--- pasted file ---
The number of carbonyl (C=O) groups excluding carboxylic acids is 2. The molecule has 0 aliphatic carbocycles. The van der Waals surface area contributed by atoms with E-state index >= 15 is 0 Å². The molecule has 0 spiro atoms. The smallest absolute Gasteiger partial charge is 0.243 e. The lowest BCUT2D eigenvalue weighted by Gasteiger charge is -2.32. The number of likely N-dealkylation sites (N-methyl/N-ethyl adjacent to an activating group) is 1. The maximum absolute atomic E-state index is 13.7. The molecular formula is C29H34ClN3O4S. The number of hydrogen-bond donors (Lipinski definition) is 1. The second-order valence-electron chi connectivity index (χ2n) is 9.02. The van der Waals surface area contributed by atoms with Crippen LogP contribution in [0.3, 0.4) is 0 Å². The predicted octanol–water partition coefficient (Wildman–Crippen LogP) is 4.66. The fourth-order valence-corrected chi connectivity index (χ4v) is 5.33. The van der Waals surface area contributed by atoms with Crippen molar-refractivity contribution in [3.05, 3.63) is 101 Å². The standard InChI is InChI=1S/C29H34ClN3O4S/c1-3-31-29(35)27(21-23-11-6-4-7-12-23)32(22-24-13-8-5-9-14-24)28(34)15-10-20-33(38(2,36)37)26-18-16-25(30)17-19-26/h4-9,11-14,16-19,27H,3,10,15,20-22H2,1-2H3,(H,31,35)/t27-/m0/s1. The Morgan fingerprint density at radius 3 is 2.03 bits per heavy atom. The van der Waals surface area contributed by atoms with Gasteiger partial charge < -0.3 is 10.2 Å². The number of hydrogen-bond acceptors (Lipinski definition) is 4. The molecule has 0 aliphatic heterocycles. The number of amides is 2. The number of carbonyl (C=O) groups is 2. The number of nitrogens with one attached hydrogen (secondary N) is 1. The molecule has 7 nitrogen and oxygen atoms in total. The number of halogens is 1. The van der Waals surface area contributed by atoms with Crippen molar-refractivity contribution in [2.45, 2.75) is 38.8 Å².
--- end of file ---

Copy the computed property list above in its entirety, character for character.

The number of carbonyl (C=O) groups excluding carboxylic acids is 2. The molecule has 0 aliphatic carbocycles. The van der Waals surface area contributed by atoms with E-state index >= 15 is 0 Å². The molecule has 0 spiro atoms. The smallest absolute Gasteiger partial charge is 0.243 e. The lowest BCUT2D eigenvalue weighted by Gasteiger charge is -2.32. The number of likely N-dealkylation sites (N-methyl/N-ethyl adjacent to an activating group) is 1. The maximum absolute atomic E-state index is 13.7. The molecular formula is C29H34ClN3O4S. The number of hydrogen-bond donors (Lipinski definition) is 1. The second-order valence-electron chi connectivity index (χ2n) is 9.02. The van der Waals surface area contributed by atoms with Crippen LogP contribution in [0.3, 0.4) is 0 Å². The predicted octanol–water partition coefficient (Wildman–Crippen LogP) is 4.66. The fourth-order valence-corrected chi connectivity index (χ4v) is 5.33. The van der Waals surface area contributed by atoms with Crippen molar-refractivity contribution in [3.05, 3.63) is 101 Å². The standard InChI is InChI=1S/C29H34ClN3O4S/c1-3-31-29(35)27(21-23-11-6-4-7-12-23)32(22-24-13-8-5-9-14-24)28(34)15-10-20-33(38(2,36)37)26-18-16-25(30)17-19-26/h4-9,11-14,16-19,27H,3,10,15,20-22H2,1-2H3,(H,31,35)/t27-/m0/s1. The Morgan fingerprint density at radius 3 is 2.03 bits per heavy atom. The van der Waals surface area contributed by atoms with Gasteiger partial charge < -0.3 is 10.2 Å². The number of hydrogen-bond acceptors (Lipinski definition) is 4. The molecule has 0 aliphatic heterocycles. The number of amides is 2. The number of carbonyl (C=O) groups is 2. The number of nitrogens with one attached hydrogen (secondary N) is 1. The molecule has 7 nitrogen and oxygen atoms in total. The number of halogens is 1. The van der Waals surface area contributed by atoms with Crippen molar-refractivity contribution in [2.45, 2.75) is 38.8 Å².